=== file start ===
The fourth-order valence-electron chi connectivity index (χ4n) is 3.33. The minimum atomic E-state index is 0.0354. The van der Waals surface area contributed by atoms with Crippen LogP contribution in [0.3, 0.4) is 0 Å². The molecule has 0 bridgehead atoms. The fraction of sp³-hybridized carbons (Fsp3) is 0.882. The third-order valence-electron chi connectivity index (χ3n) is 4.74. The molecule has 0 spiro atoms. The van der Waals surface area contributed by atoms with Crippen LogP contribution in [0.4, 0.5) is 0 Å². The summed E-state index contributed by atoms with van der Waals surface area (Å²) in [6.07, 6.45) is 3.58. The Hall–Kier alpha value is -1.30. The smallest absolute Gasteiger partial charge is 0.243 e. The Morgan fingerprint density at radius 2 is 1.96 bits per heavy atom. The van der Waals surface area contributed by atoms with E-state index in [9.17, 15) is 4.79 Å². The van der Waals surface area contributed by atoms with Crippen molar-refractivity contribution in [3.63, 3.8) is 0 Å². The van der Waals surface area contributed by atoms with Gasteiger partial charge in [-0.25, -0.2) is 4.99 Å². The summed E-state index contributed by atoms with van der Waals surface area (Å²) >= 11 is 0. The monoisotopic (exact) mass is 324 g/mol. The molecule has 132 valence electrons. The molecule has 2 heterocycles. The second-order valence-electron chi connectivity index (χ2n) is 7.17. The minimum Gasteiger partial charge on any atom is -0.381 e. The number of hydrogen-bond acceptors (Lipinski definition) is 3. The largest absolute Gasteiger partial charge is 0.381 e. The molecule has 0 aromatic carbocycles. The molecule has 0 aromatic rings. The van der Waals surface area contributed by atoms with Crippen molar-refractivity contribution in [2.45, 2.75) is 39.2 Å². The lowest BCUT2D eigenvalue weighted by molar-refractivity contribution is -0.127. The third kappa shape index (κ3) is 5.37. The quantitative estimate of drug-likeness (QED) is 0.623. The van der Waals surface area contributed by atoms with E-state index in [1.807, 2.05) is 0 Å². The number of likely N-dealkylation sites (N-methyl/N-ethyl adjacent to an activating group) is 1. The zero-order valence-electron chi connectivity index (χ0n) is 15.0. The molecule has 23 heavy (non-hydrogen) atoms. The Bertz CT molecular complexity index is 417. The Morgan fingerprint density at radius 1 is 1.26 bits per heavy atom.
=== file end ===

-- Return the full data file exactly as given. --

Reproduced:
The fourth-order valence-electron chi connectivity index (χ4n) is 3.33. The minimum atomic E-state index is 0.0354. The van der Waals surface area contributed by atoms with Crippen LogP contribution in [0.3, 0.4) is 0 Å². The molecule has 0 bridgehead atoms. The fraction of sp³-hybridized carbons (Fsp3) is 0.882. The third-order valence-electron chi connectivity index (χ3n) is 4.74. The molecule has 0 spiro atoms. The van der Waals surface area contributed by atoms with Crippen LogP contribution in [0.4, 0.5) is 0 Å². The summed E-state index contributed by atoms with van der Waals surface area (Å²) in [6.07, 6.45) is 3.58. The Hall–Kier alpha value is -1.30. The smallest absolute Gasteiger partial charge is 0.243 e. The Morgan fingerprint density at radius 2 is 1.96 bits per heavy atom. The van der Waals surface area contributed by atoms with E-state index in [9.17, 15) is 4.79 Å². The van der Waals surface area contributed by atoms with Crippen molar-refractivity contribution in [3.63, 3.8) is 0 Å². The van der Waals surface area contributed by atoms with Gasteiger partial charge in [-0.25, -0.2) is 4.99 Å². The summed E-state index contributed by atoms with van der Waals surface area (Å²) >= 11 is 0. The monoisotopic (exact) mass is 324 g/mol. The molecule has 132 valence electrons. The molecule has 2 heterocycles. The second-order valence-electron chi connectivity index (χ2n) is 7.17. The minimum Gasteiger partial charge on any atom is -0.381 e. The number of hydrogen-bond acceptors (Lipinski definition) is 3. The largest absolute Gasteiger partial charge is 0.381 e. The molecule has 0 aromatic carbocycles. The molecule has 0 aromatic rings. The van der Waals surface area contributed by atoms with Crippen molar-refractivity contribution in [2.45, 2.75) is 39.2 Å². The lowest BCUT2D eigenvalue weighted by molar-refractivity contribution is -0.127. The third kappa shape index (κ3) is 5.37. The quantitative estimate of drug-likeness (QED) is 0.623. The van der Waals surface area contributed by atoms with E-state index in [1.807, 2.05) is 0 Å². The number of likely N-dealkylation sites (N-methyl/N-ethyl adjacent to an activating group) is 1. The zero-order valence-electron chi connectivity index (χ0n) is 15.0. The molecule has 23 heavy (non-hydrogen) atoms. The Bertz CT molecular complexity index is 417. The Morgan fingerprint density at radius 1 is 1.26 bits per heavy atom.